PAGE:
“This makes the survivor doubt herself, and question her actions, and leaves her wondering if she actually did do something wrong. Girls and women need to know that even if they went out with the rapist, or kissed him, he should not force himself on her. It’s not the girl’s fault,” says Su Zane.
However, most rape survivors are conditioned to believe that the rape is their fault.
Most rapists are known to their victims, and they build a relationship with the girls before raping them.
“It depends on how the perpetrator ‘groomed’ the survivor. It may have started with kind words, gifts, and slowly he may introduce pornography and touching, then oral sex and then sex itself,” says Madeline Yong, director of PS the Children.
“When the perpetrator suspects that the survivor thinks that something is wrong, that’s when he starts making threats. He’ll say, ‘If you tell anyone, they’ll take you away from me and the family and put you in a home’. Some survivors suffer for years in silence because they don’t want to lose their family and home,” adds Madeline.
Madeline explains that many perpetrators will make the survivor feel ashamed at what had happened to her, calling her a “slut” or “dirty”, making her fearful of other peoples’ reactions should she break her silence.
“It’s the ‘judging’, the lack of support from society, the fear of being shamed that forces the survivor to remain silent,” adds Madeline.
Sometimes, a survivor, still in shock from the incident, will have difficulty remembering what the perpetrator looks like. “What a police officer, friend, or family members says next can have a huge bearing on whether the survivor takes up the case or not,” says Su Zane.
However, Su Zane also acknowledges that the police and hospital staff have taken a kinder approach in helping a rape survivor lodge her report.
“She may write her story down on a piece of paper, or type it out and save it into a thumbdrive to avoid having to relate her story in front of the whole police station,” explains Su Zane.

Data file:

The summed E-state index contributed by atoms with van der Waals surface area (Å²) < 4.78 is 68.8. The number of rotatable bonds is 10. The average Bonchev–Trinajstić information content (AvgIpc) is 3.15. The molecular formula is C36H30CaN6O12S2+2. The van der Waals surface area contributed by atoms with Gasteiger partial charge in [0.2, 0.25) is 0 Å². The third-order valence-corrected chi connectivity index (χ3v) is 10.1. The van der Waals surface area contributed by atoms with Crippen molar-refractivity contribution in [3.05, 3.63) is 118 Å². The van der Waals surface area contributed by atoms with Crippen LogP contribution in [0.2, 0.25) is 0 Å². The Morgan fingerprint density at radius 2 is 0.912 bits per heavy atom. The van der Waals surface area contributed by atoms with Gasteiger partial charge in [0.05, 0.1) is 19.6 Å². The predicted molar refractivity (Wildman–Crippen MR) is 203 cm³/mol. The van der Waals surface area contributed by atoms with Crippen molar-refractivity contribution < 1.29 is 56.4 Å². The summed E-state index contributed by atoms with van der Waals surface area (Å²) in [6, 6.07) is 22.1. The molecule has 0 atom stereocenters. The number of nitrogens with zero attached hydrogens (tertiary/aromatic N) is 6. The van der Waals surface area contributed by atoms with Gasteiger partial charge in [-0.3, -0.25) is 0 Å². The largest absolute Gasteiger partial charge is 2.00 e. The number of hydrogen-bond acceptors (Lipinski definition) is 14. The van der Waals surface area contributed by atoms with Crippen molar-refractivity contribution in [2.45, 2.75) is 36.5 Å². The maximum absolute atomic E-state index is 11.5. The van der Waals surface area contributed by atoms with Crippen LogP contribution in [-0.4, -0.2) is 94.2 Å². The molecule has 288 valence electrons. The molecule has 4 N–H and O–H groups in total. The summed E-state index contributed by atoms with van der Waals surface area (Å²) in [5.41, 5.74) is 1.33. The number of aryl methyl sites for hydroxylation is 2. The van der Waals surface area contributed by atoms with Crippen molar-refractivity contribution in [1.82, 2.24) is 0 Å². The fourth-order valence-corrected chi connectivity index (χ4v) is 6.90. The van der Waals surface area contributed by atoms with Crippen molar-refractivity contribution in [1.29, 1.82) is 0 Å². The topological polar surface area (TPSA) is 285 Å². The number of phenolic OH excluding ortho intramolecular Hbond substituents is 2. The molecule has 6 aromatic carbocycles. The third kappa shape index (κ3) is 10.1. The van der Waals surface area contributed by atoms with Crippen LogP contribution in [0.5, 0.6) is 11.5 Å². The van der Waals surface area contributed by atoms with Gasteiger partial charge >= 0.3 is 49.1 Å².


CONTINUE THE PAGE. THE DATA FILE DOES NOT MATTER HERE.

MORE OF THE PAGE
Even though reporting a rape or sexual abuse will be stressful and emotionally draining, she stresses on the importance of carrying it out, and getting moral support from a family member, social worker, or friend.
“They can approach a women’s organisation first if they want a social worker to go with them to the police station and hospital. From then on, we can offer them counselling and we will also follow up on their court case as it progresses.”
Women, Family and Community Development minister Datuk Seri Shahrizat Abdul Jalil said her ministry is conducting programmes with the police on how to deal sensitively with rape survivors. She added that girls and women should not be afraid to come forward and report their case.
“They must not be afraid to come, especially when it is a rape case because if they don’t come to make this report the perpetrator might do the same thing to someone else. It’s really important not only for themselves that justice is done but also to prevent it from happening again,” she says, adding that counselling for rape survivors is available at her ministry.
“These days, women are outraged by the sexual violence and they are aware of their rights. But once they report their case, they have to go for counselling so they won’t be emotionally damaged,” she adds.
Source: The Star Online